Meet Dr. Kanost!

Dr. Laura Kanost is Professor of Spanish American Literature and Translation Studies at Kansas State.

Kanost

TEACHING: Every year, Dr. Kanost teaches courses in Spanish<>English translation and community interpreting. She created her own textbooks for Community Translation and Interpreting and Introduction to Hispanic Readings and Media (Span 550). Many of her courses feature service-learning experiences, and she took K-State students to Costa Rica for a service-learning program for several years. Her translation and interpretation students have translated materials for the Fall 2019 art exhibition and public lectures featuring Edwin Rodriguez, founder of Colombian peace and reconciliation nonprofit Mil Colores Para Mi Pueblo. Dr. Kanost worked with Dr. Garavito to secure a grant to bring Rodriguez to campus – you can read about the project on the blog and participate October 7-15, 2020 by attending lectures or stopping by the art exhibition in Chapman Gallery (Willard Hall).  A unique course Dr. Kanost offers is Spanish American Poetry and Song Lyrics, which is a 700-level seminar. Below is a photograph from an activity in that class where students infused campus spaces with poetry.

Kanost_poetry class outside

RESEARCH: Much of Dr. Kanost’s research focuses on literary representations of the body. She became interested in this because it’s a way to look at social change. The way we imagine bodies in literature and art can tell a lot about how our society understands disability, gender and sexuality, ethnicity, and other aspects of identity. When she teaches works depicting illness or disability, Dr. Kanost thinks it’s fascinating to see how everyone approaches them by way of their own experiences—students preparing for health or human services professions, students who have experienced a disability personally or in their family, etc. Her most recent article appeared in Disability Studies Quarterly in 2018: “Mobility and the Modern Intellectual: Translated Images from Early 20th-Century Literary Works in Spanish by Carmen Lyra and Luisa Luisi” (full article here).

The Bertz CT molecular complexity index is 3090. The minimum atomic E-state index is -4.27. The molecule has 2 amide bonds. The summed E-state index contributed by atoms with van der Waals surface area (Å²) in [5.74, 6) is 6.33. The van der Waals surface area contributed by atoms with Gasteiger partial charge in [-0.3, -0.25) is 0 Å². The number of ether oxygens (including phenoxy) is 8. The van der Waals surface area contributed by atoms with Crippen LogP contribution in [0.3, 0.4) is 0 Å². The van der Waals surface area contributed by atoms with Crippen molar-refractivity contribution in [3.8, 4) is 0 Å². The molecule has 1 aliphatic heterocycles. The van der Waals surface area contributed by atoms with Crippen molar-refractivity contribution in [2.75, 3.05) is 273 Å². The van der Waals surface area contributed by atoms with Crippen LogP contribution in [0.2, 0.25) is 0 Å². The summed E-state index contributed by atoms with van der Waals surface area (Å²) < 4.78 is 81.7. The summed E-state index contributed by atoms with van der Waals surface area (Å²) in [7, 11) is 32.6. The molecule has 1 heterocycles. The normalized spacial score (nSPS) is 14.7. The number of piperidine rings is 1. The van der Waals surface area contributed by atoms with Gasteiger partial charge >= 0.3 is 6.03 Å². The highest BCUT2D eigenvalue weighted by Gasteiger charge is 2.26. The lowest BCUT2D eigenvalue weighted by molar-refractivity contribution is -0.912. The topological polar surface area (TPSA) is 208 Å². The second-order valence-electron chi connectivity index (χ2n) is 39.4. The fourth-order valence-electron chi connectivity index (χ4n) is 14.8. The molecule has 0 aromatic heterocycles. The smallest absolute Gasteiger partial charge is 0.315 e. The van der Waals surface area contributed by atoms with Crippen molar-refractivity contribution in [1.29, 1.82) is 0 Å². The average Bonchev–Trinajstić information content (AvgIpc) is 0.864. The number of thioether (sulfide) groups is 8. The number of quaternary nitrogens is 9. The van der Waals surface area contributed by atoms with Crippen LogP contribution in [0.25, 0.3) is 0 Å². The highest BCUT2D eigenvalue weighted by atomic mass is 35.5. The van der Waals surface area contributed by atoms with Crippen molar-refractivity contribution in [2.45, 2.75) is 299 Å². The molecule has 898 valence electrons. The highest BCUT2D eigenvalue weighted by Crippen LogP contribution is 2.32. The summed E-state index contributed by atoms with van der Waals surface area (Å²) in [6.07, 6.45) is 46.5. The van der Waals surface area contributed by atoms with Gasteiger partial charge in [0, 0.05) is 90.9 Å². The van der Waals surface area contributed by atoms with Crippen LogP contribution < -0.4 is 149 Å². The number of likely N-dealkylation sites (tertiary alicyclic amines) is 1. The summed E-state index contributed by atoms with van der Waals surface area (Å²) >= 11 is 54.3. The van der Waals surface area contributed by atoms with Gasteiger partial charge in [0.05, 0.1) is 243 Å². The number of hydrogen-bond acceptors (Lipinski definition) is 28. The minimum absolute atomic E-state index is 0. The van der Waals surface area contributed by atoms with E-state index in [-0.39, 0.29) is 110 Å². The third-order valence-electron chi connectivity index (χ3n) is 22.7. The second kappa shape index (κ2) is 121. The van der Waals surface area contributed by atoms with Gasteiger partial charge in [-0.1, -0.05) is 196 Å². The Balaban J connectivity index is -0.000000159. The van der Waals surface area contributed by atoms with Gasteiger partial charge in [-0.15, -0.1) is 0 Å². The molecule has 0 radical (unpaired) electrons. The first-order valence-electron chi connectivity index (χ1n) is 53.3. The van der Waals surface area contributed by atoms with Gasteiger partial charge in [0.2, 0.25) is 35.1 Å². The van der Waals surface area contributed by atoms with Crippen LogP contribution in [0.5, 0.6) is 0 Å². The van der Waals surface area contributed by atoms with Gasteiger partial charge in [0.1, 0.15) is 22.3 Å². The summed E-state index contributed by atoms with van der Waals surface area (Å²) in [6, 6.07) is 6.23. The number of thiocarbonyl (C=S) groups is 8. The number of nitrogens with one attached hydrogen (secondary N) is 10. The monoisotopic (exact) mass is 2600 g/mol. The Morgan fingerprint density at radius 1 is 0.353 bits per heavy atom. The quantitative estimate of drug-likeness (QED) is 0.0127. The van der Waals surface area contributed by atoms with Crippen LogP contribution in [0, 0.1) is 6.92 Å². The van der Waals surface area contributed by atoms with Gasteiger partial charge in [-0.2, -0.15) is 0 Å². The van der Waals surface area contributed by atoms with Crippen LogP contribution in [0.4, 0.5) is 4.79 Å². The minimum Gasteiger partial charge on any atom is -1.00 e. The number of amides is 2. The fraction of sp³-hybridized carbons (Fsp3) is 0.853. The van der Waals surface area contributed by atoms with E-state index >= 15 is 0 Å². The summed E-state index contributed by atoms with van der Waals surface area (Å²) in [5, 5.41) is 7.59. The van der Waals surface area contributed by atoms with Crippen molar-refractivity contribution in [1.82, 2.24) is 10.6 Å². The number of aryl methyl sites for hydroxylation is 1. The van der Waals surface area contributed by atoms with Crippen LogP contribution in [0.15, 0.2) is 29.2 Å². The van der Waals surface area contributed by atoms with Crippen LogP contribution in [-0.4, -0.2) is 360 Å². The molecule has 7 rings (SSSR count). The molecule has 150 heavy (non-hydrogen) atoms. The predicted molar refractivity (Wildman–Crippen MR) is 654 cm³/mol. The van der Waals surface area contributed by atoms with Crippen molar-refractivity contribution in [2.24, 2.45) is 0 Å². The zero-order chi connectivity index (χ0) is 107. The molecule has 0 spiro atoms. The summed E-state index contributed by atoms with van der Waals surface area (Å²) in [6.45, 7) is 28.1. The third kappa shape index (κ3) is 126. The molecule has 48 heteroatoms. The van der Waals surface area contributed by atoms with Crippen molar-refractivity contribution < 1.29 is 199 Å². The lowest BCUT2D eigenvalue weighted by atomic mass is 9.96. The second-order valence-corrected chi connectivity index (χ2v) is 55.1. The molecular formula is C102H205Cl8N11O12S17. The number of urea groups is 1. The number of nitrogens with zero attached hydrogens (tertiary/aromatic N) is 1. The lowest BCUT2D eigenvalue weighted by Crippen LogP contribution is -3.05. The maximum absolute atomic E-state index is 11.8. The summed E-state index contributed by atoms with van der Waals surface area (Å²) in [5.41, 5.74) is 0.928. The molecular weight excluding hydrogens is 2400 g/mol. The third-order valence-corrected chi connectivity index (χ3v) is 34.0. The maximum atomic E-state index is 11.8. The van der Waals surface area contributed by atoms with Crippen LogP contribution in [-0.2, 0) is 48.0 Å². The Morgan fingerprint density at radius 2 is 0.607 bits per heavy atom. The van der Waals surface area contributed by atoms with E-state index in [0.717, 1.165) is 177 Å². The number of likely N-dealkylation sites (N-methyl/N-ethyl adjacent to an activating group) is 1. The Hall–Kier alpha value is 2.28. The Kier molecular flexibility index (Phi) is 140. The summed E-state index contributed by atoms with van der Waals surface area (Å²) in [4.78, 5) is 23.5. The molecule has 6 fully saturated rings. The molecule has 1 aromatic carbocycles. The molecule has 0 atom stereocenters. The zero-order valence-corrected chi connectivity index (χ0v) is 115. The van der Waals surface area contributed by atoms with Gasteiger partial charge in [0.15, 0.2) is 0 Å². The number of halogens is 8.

Kanost-Luisa Luisi
Uruguayan writer (poet) Luisa Luisi (1883-1940).

BOOKS (Translation): Dr. Kanost has published several books, including an open-access textbook for Translation and Interpreting classes that she co-authored with her colleague Julie Sellers (Benedictine College, KS). Intermediarios: Introduction to Spanish<>English Community and Legal Translation and Interpreting is available via New Prairie Press (2018) here. She also translated an early 20th-century Peruvian novelLa rosa muerta by Aurora Cáceres (1914) — to English as A Dead Rose in 2018. Her translation included a critical introduction to the novel, and the book was long-listed for the 2019 Best Translated Book Award. You can read about her interest in this novel and the process of translating fiction in our previous post, “A Dead Rose” in English Translation, by Dr. Kanost.

BOOKS (Literature): Dr. Kanost’s books on Spanish American literature include a co-edited anthology on Mexican Women Screenwriters, Las guionistas: A Bilingual Anthology of Mexican Women Screenwriters (translator and co-editor with María Teresa DePaoli, Bilingual Press, 2017). She has also written on diverse Latin American women writers and how they have represented madness within contexts of sociopolitical strife and gender inequality: Latin American Women and the Literature of Madness: Narratives at the Crossroads of Gender, Politics, and the Mind (co-author with Elvira Sánchez-Blake, McFarland, 2015).

In her free time, Dr. Kanost has translated over 2,000 Spanish and Portuguese loan descriptions for Kiva, a microfinance nonprofit. She enjoys learning about the cultural contexts of small businesses in Latin America and Mozambique, researching terms that aren’t in the dictionary, and improving her Portuguese skills.

Kanost_Loan translation work
A screen shot of some of Dr. Kanost’s translation work.

If you’re interested in taking courses or working on a research project with Dr. Kanost, send her an email [lakanost] or stop by her office in EH 204. She’d be more than happy to chat with you about the Spanish major, translation minor, or how fun literature and translation can be. You can also follow her on twitter @laurakanost.

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